First Bites

Gianni's at the Villa: Opulent Dinners at Versace's Former Mansion

Probably the number two tourist attraction in Miami Beach (behind the beach itself) is Gianni Versace's mansion. The three-story villa, located at 1116 Ocean Dr., still holds a fascination for all walks of life, with people stopping to take pictures in front of the opulent gates. 

The mansion, of course, was home to the Italian designer's lavish parties, where he entertained everyone from Madonna to Princess Diana. Then, in July 1997, Versace was famously murdered on the steps of his home by Andrew Cunanan. 

The 23,000-square-foot mansion, once the only private residence on Ocean Drive, has gone through many changes, including a turn as the Villa by Barton G. One thing remains: its mystique as a symbol of a decadent and opulent lifestyle and how it can all be lost in one split second.

The Villa Casa Casuarina is now a 10-suite luxury hotel, with suites starting at around $750 a night. That price, of course, includes access to the grounds, including the fabulous courtyard, and 54-foot long mosaic pool that features the designer's trademark Medusa in the center, trimmed by real 24-carat gold. There is one more way to gain access to the villa — by dining at the recently opened Gianni's at the Villa.


The menu is a collaboration between the Restaurant at the Setai's Mathias Gervais and executive chef Thomas Stewart. It features visually stunning interpretations of modern Italian Mediterranean cuisine. Of course, the star of the show is the venue. The restaurant is split into three distinctly different dining rooms. The Medusa dining room, formerly Versace's formal dining room, is a 30-seat room featuring pebbled mosaic and shelled walls. The Moroccan room features Greek gods and imported coral.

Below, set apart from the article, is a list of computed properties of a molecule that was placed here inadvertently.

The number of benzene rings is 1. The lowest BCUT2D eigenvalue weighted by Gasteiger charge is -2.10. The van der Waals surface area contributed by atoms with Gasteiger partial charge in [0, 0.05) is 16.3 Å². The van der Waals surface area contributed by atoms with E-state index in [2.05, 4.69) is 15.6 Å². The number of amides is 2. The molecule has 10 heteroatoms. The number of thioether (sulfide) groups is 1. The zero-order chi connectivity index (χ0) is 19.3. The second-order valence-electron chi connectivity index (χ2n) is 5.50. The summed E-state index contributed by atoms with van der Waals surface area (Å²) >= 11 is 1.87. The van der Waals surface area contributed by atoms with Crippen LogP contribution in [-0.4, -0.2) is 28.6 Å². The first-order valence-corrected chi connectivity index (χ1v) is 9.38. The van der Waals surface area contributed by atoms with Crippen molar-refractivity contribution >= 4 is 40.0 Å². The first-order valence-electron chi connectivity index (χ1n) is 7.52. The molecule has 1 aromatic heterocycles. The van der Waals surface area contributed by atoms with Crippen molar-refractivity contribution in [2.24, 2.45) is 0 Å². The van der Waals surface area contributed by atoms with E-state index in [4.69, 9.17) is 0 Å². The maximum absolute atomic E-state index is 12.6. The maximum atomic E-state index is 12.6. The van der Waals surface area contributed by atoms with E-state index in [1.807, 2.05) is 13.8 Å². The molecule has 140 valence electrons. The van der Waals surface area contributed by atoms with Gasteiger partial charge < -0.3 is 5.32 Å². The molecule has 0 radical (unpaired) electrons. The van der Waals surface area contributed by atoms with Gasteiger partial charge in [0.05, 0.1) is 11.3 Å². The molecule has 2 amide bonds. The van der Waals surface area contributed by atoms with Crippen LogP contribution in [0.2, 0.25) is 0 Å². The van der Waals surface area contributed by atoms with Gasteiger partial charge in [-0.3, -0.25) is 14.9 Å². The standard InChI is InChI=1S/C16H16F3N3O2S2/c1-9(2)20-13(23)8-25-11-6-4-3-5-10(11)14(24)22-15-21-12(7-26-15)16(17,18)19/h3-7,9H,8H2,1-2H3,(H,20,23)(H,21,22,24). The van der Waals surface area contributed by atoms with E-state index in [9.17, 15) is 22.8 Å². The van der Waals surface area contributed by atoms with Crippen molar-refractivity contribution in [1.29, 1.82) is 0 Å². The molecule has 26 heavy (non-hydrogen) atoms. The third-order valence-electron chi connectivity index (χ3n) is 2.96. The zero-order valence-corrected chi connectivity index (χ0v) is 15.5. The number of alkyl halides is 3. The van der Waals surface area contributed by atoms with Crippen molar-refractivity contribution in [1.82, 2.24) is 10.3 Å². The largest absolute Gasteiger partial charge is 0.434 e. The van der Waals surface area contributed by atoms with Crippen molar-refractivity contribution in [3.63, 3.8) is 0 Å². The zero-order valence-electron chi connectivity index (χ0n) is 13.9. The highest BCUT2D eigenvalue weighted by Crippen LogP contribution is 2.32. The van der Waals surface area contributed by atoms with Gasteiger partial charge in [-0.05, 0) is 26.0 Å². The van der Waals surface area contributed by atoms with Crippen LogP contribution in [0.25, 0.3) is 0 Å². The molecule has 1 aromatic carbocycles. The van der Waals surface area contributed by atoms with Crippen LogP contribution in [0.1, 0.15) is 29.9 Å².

If the weather permits, opt for patio seating, where you can dine overlooking the pool while you envision in your mind's eye what must have taken place there when Versace held his infamous Miami parties.

Appetizers include capesante di Viareggio ($32), Maine scallops a la plancha with fennel puree, croutons, frisée, and Gianni vanilla oil.

Burrata millefoglie ($25), stacks vine ripe tomatoes, burrata, roasted eggplant, and prosciutto di parma. 


Langosta ($52) features a pan-seared Florida spiny lobster with tear drop tomatoes, basil, and baby vegetables.

A whole branzino is also offered at market price.

Gianni's also offers caviar, starting at domestic Alverta President ($175) to a Versace-worthy Tsar Imperial Kaluga ($420).

Dinner at Gianni's is no typical weeknight chow. A dinner with cocktails will run over $300 for two. But if you're looking for a glimpse into Miami Beach's rich-and-famous party scene, an evening at Gianni's is an experience not to miss. 

And if you come across a black cat with curious eyes, say ciao. Some say it's the fashion maven himself, coming back in feline form to watch over his villa.
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Laine Doss is the food and spirits editor for Miami New Times. She has been featured on Cooking Channel's Eat Street and Food Network's Great Food Truck Race. She won an Alternative Weekly award for her feature about what it's like to wait tables.
Contact: Laine Doss